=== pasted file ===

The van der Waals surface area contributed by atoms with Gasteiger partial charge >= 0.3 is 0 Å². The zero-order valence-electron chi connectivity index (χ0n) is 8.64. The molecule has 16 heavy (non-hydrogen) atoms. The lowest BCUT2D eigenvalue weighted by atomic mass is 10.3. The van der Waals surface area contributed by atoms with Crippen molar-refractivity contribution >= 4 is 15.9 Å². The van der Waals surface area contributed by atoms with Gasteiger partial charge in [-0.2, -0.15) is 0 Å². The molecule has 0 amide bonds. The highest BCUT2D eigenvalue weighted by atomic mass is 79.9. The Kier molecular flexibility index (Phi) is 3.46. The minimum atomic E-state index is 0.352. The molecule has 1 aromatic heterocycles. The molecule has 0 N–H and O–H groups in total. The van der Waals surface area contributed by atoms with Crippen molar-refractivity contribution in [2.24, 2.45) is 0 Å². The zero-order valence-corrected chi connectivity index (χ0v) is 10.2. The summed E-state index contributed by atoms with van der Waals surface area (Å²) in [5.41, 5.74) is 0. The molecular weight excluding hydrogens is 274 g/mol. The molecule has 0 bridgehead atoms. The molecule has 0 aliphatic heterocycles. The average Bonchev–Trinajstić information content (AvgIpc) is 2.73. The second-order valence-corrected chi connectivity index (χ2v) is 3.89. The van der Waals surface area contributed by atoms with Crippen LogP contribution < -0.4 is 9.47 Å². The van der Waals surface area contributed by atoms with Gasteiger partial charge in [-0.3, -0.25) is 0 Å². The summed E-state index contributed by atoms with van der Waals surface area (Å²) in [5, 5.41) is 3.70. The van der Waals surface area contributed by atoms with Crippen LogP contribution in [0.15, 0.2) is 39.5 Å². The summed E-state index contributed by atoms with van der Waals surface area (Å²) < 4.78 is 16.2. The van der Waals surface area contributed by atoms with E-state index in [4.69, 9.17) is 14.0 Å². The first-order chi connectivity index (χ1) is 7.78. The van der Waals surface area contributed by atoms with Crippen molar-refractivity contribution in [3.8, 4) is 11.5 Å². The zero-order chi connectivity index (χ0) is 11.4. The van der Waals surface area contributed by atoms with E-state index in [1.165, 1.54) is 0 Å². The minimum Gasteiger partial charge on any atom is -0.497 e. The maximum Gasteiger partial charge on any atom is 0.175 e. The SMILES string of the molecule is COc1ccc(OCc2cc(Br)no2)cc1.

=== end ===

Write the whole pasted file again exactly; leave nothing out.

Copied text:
The van der Waals surface area contributed by atoms with Gasteiger partial charge >= 0.3 is 0 Å². The zero-order valence-electron chi connectivity index (χ0n) is 8.64. The molecule has 16 heavy (non-hydrogen) atoms. The lowest BCUT2D eigenvalue weighted by atomic mass is 10.3. The van der Waals surface area contributed by atoms with Crippen molar-refractivity contribution >= 4 is 15.9 Å². The van der Waals surface area contributed by atoms with Gasteiger partial charge in [-0.2, -0.15) is 0 Å². The molecule has 0 amide bonds. The highest BCUT2D eigenvalue weighted by atomic mass is 79.9. The Kier molecular flexibility index (Phi) is 3.46. The minimum atomic E-state index is 0.352. The molecule has 1 aromatic heterocycles. The molecule has 0 N–H and O–H groups in total. The van der Waals surface area contributed by atoms with Crippen molar-refractivity contribution in [2.24, 2.45) is 0 Å². The zero-order valence-corrected chi connectivity index (χ0v) is 10.2. The summed E-state index contributed by atoms with van der Waals surface area (Å²) in [5.41, 5.74) is 0. The molecular weight excluding hydrogens is 274 g/mol. The molecule has 0 bridgehead atoms. The molecule has 0 aliphatic heterocycles. The average Bonchev–Trinajstić information content (AvgIpc) is 2.73. The second-order valence-corrected chi connectivity index (χ2v) is 3.89. The van der Waals surface area contributed by atoms with Crippen LogP contribution < -0.4 is 9.47 Å². The van der Waals surface area contributed by atoms with Gasteiger partial charge in [-0.3, -0.25) is 0 Å². The summed E-state index contributed by atoms with van der Waals surface area (Å²) in [5, 5.41) is 3.70. The van der Waals surface area contributed by atoms with Crippen LogP contribution in [0.15, 0.2) is 39.5 Å². The summed E-state index contributed by atoms with van der Waals surface area (Å²) < 4.78 is 16.2. The van der Waals surface area contributed by atoms with E-state index in [4.69, 9.17) is 14.0 Å². The first-order chi connectivity index (χ1) is 7.78. The van der Waals surface area contributed by atoms with Crippen molar-refractivity contribution in [3.8, 4) is 11.5 Å². The zero-order chi connectivity index (χ0) is 11.4. The van der Waals surface area contributed by atoms with E-state index in [1.165, 1.54) is 0 Å². The minimum Gasteiger partial charge on any atom is -0.497 e. The maximum Gasteiger partial charge on any atom is 0.175 e. The SMILES string of the molecule is COc1ccc(OCc2cc(Br)no2)cc1.